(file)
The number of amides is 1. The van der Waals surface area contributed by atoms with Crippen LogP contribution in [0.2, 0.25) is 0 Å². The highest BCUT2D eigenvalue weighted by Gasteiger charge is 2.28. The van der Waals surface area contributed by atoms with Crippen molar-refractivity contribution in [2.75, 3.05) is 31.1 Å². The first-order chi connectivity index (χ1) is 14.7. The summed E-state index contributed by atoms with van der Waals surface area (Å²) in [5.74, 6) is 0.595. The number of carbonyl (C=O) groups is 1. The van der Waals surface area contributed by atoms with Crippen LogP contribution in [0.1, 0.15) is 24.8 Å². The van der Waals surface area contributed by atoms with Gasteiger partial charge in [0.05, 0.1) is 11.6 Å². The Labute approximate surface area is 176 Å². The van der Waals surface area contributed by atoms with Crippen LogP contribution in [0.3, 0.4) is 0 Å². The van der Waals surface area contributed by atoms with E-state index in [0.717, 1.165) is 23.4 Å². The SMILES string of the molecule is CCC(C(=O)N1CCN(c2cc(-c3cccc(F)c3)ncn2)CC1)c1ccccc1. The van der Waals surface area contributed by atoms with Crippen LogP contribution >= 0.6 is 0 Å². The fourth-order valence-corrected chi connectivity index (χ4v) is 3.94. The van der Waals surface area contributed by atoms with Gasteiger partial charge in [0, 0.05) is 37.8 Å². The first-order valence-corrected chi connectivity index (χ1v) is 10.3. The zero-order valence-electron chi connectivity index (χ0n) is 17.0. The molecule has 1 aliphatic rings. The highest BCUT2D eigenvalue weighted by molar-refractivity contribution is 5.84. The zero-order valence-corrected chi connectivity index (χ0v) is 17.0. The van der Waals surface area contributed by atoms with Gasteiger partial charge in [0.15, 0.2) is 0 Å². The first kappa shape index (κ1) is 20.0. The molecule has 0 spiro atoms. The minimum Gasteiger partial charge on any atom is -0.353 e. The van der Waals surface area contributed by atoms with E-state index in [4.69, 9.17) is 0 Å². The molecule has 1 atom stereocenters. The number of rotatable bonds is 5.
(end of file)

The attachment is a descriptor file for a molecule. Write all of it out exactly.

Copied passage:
The number of amides is 1. The van der Waals surface area contributed by atoms with Crippen LogP contribution in [0.2, 0.25) is 0 Å². The highest BCUT2D eigenvalue weighted by Gasteiger charge is 2.28. The van der Waals surface area contributed by atoms with Crippen molar-refractivity contribution in [2.75, 3.05) is 31.1 Å². The first-order chi connectivity index (χ1) is 14.7. The summed E-state index contributed by atoms with van der Waals surface area (Å²) in [5.74, 6) is 0.595. The number of carbonyl (C=O) groups is 1. The van der Waals surface area contributed by atoms with Crippen LogP contribution in [0.1, 0.15) is 24.8 Å². The van der Waals surface area contributed by atoms with Gasteiger partial charge in [0.05, 0.1) is 11.6 Å². The Labute approximate surface area is 176 Å². The van der Waals surface area contributed by atoms with Crippen LogP contribution in [0.3, 0.4) is 0 Å². The van der Waals surface area contributed by atoms with E-state index in [0.717, 1.165) is 23.4 Å². The SMILES string of the molecule is CCC(C(=O)N1CCN(c2cc(-c3cccc(F)c3)ncn2)CC1)c1ccccc1. The van der Waals surface area contributed by atoms with Crippen LogP contribution >= 0.6 is 0 Å². The fourth-order valence-corrected chi connectivity index (χ4v) is 3.94. The van der Waals surface area contributed by atoms with Gasteiger partial charge in [0, 0.05) is 37.8 Å². The first-order valence-corrected chi connectivity index (χ1v) is 10.3. The zero-order valence-electron chi connectivity index (χ0n) is 17.0. The molecule has 1 aliphatic rings. The highest BCUT2D eigenvalue weighted by molar-refractivity contribution is 5.84. The zero-order valence-corrected chi connectivity index (χ0v) is 17.0. The van der Waals surface area contributed by atoms with Gasteiger partial charge in [0.15, 0.2) is 0 Å². The first kappa shape index (κ1) is 20.0. The molecule has 0 spiro atoms. The minimum Gasteiger partial charge on any atom is -0.353 e. The van der Waals surface area contributed by atoms with E-state index in [4.69, 9.17) is 0 Å². The molecule has 1 atom stereocenters. The number of rotatable bonds is 5.